Confessions of a political ‘undersharer’

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This t-shirt is the closest I will come to a political endorsement this year.

Am I feeling the Bern or am I a shill for Hill? How do I feel about the passing of Supreme Court Justice Antonin Scalia?

Unless we’re hanging out in person, or at least having a one-on-one “virtual” conversation, I’m not likely to say.

Not because I aim to be coy, or because I’m apolitical (I’m decidedly NOT), or because I think we should all cloister ourselves regarding this topic. It’s just what feels like the right choice for me.

This is partly because, over the last several years, I’ve thought a lot about what I most value about Facebook, and the many roles it has the potential to play in our lives. It can be a personal news site; a promotional tool (and I definitely use it for this, sharing my stories and blog entries when they publish); a therapy couch (guilty); a rhetorical tool/soapbox; a memory book; a virtual garage sale, or a help desk (it equipped me sell nearly 100 boxes of Girl Scout cookies for Lily in one day); a storehouse of our own unique perspectives and witticisms – the list goes on and on.

But just as I didn’t want to make the decision regarding whether or not to have a child based on all the different voices chattering in my ear – it seemed too important a choice to rush, or to make at a time when I was struggling to hear my own thoughts – I feel the same about my political leanings. Deciding who deserves your vote is a private, often highly personal process, and while I certainly read articles and opinion pieces sometimes shared on Facebook, and while I have political conversations with those closest to me, I’m quite deliberately choosing to leave it at that.

You might accuse me of lacking the courage of my convictions. But I really don’t view it that way.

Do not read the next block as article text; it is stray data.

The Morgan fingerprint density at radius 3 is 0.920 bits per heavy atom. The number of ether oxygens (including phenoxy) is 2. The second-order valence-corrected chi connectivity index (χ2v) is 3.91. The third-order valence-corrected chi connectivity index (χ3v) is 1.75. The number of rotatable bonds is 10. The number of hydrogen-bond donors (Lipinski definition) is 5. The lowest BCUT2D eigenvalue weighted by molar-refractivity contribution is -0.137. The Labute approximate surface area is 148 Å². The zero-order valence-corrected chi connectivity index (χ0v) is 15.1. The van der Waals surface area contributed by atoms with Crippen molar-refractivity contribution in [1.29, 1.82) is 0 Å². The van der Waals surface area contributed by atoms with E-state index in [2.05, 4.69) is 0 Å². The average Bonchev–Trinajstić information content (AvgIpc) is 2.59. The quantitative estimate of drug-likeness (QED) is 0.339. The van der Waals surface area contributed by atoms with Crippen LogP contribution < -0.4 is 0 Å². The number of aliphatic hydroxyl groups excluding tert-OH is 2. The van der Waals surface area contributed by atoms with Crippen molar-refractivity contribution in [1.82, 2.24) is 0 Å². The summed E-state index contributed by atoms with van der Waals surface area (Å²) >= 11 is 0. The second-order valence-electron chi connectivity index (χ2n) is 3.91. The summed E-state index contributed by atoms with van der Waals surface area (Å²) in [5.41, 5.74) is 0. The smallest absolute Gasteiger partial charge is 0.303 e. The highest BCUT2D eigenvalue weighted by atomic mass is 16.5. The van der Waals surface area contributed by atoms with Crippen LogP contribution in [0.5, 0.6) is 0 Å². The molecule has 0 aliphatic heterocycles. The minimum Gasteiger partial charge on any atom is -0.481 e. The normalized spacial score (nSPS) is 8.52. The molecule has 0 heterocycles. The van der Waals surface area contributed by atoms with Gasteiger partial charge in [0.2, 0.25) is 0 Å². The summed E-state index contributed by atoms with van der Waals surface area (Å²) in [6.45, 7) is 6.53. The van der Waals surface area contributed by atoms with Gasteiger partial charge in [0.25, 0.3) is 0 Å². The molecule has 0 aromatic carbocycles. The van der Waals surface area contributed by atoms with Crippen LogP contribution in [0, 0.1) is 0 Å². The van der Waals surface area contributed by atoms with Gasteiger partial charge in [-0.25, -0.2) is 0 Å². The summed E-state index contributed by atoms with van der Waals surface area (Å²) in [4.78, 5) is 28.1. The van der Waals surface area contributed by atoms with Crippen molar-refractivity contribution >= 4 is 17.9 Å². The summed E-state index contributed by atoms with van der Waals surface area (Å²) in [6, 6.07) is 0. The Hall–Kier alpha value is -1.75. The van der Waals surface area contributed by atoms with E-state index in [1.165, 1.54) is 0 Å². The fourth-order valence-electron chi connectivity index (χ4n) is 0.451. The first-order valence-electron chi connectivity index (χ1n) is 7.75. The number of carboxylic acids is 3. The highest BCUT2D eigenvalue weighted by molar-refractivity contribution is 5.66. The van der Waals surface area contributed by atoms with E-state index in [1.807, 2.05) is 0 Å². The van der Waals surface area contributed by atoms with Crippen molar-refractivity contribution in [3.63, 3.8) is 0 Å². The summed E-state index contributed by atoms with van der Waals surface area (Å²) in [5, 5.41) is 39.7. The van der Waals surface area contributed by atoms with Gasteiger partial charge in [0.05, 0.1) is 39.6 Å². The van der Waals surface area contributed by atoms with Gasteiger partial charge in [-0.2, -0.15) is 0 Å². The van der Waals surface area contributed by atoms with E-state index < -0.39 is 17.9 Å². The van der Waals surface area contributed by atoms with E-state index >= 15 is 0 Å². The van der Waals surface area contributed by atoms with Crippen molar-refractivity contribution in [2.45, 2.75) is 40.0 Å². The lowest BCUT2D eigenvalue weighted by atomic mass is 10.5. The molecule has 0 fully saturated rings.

Is it convenient to my conflict-averse nature that I’ve arrived at my approach to social media? Of course. I don’t deny that. But I also, while considering what Facebook offers to each of us daily, have come to realize that while I’m willing to be challenged, and sometimes pushed to question my beliefs, I largely view my “presence” in the world of social media as being that of a dinner party guest. I’m mostly there to socialize, laugh, hear news, and be pointed to interesting articles; generally, I’m not hanging out there to pick a fight – which, these days, is an inevitable consequence of discussing politics.

I’ve found myself in the thick of them sometimes anyway, of course; because the Komen controversy of a few years ago hit close to home, I couldn’t resist engaging in multiple conversations; and I’ve definitely gotten involved in a few discussions about the Confederate flag. So when the mood strikes me, and I feel like I’ve got something new to add to an ongoing conversation (that’s civil and not-yet-off-the-rails), I’ll absolutely jump in.

Usually, though, I pause, hold my fingers over the keyboard, and think better of it. Am I willing to invest the emotion and time it will take to see my arguments through to their endpoint? Sometimes, the answer is “yes” – particularly when those involved seem to be trying to have a genuine, earnest exchange of ideas about a tough topic.

But as we all know, in the world of social media, those discussions are sadly more the exception than the rule.

For all of us – it’s just human nature in action – Facebook has become an echo chamber, where we tend surround ourselves with those who are like us, and un-friend those who write things that upset us. That’s fine. It’s our daily dinner party, after all. If we don’t want someone at our house, off they go from the guest list.

The down-side, though, is that even among those with whom we share basic political values, there’s going to be disagreements. And because the stakes seem so high this election cycle, and because our political leanings have become a central part of our online identity, everyone’s pretty wound up pretty tightly about their guy/gal right now. Any critique of your specific candidate stings and seems to demand a response.

But really, is anyone’s opinion shifting as a result of these spontaneous social media debates? Are they laying a foundation for rational compromise, or cementing us more solidly in our respective corners? Would I want anyone to vote for a candidate simply because that’s the person I’m supporting?

Nope. I’m just a shmo who’s been processing what the candidates say and stand for, as we’re all doing, presumably. So I’ll continue keep my leanings and thoughts on the matter to myself, mostly.

Not that I fault others who choose to fight and do some “virtual stumping” for their candidate. I read the posts; I sometimes read the shared articles; and I take in these perspectives. Some of it’s quite useful. But generally, that’s where engagement will stop for me almost every time. Despite my propensity for blogging and social media oversharing, there are some parts of myself that I wish to remain private.

The personal may indeed be political, but the political can be really personal, too.

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